Looks like it could be a long, hot and potentially expensive summer for Dunkin’ and other quick service franchise owners around the country. SeveraLabor and activist groups have been on a roll around the country, championing proposals that push up costs for franchise owners and other small business owners. Launched nearly a decade ago, the Job Creators Network (JCN) is devoted to defending the interests of the small business owners who make the U.S. economy tick, from small manufacturers to franchisees.
Started by Home Depot co-founder Bernie Marcus, JCN recently embarked on a nationwide “Tax Cuts Work” bus tour. The aim is to get the message out about the benefits for small business owners of the Republican tax bill passed last year. Independent Joe caught up recently with Alfredo Ortiz, JCN’s president and chief executive.
Ortiz and JCN played a significant role rallying small business support for the Republican tax cut bill. Working closely with former House Speaker Newt Gingrich, Ortiz oversaw a multimillion-dollar media campaign and an avalanche of 550,000 emails urging members of Congress to take action.
Born to immigrant parents in Southern California, Ortiz was an executive at Boston Consulting Group and an expert on boosting the effectiveness of corporate sales forces before Marcus tapped him to run JCN.
As a counter to the labor movement’s Fight for $15 campaign, JCN last year launched “Fight for $50K,” a campaign aimed at shifting the focus from raising the minimum wage to boosting job skills and workforce development training to prepare more people for middle class jobs paying $50,000 a year.
Tell us about the Tax Cuts Work bus tour and what JCN will be doing over the next few months.
We have the first two legs of the bus tour [running] through November. We are pretty much going to every corner of the country, from Seattle to Orange County and from Upstate New York to Miami. The tour will highlight the advantages for small business owners of the tax cuts. We have 3,500 stories of small business owners who have benefited from the tax cuts.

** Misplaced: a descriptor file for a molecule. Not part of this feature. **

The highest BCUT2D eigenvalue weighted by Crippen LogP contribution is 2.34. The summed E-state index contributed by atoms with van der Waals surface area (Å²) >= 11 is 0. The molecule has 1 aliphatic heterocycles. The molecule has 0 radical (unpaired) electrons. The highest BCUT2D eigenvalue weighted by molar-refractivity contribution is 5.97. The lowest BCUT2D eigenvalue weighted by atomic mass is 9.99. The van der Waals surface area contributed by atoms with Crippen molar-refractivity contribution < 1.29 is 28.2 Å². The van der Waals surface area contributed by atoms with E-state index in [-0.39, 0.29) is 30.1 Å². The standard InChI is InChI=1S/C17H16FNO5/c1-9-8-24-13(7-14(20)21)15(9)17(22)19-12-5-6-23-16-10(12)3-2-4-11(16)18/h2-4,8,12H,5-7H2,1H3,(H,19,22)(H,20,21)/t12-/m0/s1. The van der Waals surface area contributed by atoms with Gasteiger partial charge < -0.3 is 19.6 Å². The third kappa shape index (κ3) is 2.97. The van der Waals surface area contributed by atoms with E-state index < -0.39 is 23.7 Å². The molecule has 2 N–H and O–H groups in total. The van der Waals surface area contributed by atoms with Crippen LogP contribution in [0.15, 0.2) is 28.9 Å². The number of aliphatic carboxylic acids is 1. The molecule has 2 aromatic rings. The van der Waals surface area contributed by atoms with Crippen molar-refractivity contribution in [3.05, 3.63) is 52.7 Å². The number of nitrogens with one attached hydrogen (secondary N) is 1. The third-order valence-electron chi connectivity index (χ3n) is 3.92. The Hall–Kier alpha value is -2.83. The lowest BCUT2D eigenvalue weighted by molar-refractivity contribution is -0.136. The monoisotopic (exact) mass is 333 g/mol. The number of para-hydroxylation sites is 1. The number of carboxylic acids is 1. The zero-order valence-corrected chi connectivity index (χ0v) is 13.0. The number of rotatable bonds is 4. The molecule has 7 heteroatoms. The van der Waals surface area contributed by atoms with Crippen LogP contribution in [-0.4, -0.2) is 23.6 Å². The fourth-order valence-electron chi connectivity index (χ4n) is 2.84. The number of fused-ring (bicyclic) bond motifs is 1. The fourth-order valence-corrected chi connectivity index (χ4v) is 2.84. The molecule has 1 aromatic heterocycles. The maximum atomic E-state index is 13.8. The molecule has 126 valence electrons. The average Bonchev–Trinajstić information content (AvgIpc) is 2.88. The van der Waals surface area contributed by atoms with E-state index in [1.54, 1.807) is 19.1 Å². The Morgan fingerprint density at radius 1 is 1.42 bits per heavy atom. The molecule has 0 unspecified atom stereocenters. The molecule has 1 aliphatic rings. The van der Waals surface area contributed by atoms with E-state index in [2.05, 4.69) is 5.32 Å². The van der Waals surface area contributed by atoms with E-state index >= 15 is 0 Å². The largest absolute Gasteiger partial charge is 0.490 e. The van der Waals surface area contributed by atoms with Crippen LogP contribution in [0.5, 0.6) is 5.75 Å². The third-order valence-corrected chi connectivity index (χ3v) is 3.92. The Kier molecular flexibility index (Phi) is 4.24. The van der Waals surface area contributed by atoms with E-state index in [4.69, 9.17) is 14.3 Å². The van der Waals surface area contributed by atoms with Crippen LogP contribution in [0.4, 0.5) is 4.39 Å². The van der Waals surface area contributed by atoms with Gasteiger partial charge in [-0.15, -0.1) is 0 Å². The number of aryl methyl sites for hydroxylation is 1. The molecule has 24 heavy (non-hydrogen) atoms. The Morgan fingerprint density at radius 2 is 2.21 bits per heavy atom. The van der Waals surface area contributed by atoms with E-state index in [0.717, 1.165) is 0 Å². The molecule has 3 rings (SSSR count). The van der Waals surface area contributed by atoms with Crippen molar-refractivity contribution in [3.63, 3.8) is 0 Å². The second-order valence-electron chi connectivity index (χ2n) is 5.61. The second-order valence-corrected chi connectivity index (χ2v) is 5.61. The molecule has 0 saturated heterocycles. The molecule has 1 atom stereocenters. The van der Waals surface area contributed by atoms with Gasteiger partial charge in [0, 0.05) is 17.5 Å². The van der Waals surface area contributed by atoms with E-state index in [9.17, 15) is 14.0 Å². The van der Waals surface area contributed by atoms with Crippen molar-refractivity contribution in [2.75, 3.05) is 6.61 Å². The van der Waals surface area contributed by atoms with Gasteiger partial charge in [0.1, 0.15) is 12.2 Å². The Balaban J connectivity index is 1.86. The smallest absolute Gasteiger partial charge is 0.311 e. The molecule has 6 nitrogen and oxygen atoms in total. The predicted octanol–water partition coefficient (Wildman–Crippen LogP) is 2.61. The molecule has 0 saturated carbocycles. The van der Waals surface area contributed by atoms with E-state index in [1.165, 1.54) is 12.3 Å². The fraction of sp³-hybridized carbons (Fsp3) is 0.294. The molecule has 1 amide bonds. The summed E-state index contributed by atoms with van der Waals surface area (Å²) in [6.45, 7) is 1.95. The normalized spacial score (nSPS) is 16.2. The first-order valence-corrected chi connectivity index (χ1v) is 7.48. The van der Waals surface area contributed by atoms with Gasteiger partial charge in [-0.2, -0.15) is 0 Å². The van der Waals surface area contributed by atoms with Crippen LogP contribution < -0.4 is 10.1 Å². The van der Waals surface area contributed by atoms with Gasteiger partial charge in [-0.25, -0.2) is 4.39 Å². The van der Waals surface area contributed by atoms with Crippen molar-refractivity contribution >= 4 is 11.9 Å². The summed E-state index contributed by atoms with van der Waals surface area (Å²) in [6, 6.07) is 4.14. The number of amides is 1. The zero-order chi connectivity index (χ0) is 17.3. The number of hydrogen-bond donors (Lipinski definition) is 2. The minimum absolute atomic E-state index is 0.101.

For example, there is a small Illinois manufacturer with 16 employees and $3 million in revenue. She has gone out and bought $500,000 in new equipment and can deduct that immediately thanks to the new tax bill. She gave everyone full benefits and raises. This is an area, manufacturing, people were saying was dead just three or four years ago.
How involved are franchise owners in the Job Creators Network?
The International Franchise Association is a member of JCN. [So too, is the Coalition of Franchisee Associations – the CFA.] Their members are our members; we fight for them. The franchise community is a huge part of what we fight for as well. We believe the franchise model is one of the best ways for any hard working American – whether black, Hispanic, Asian or female – to be able to get their arms around a business and call it their own.
One of the biggest challenges facing Dunkin’ and other franchise owners is a shortage of workers. What, in JCN’s view, should be done to solve this problem?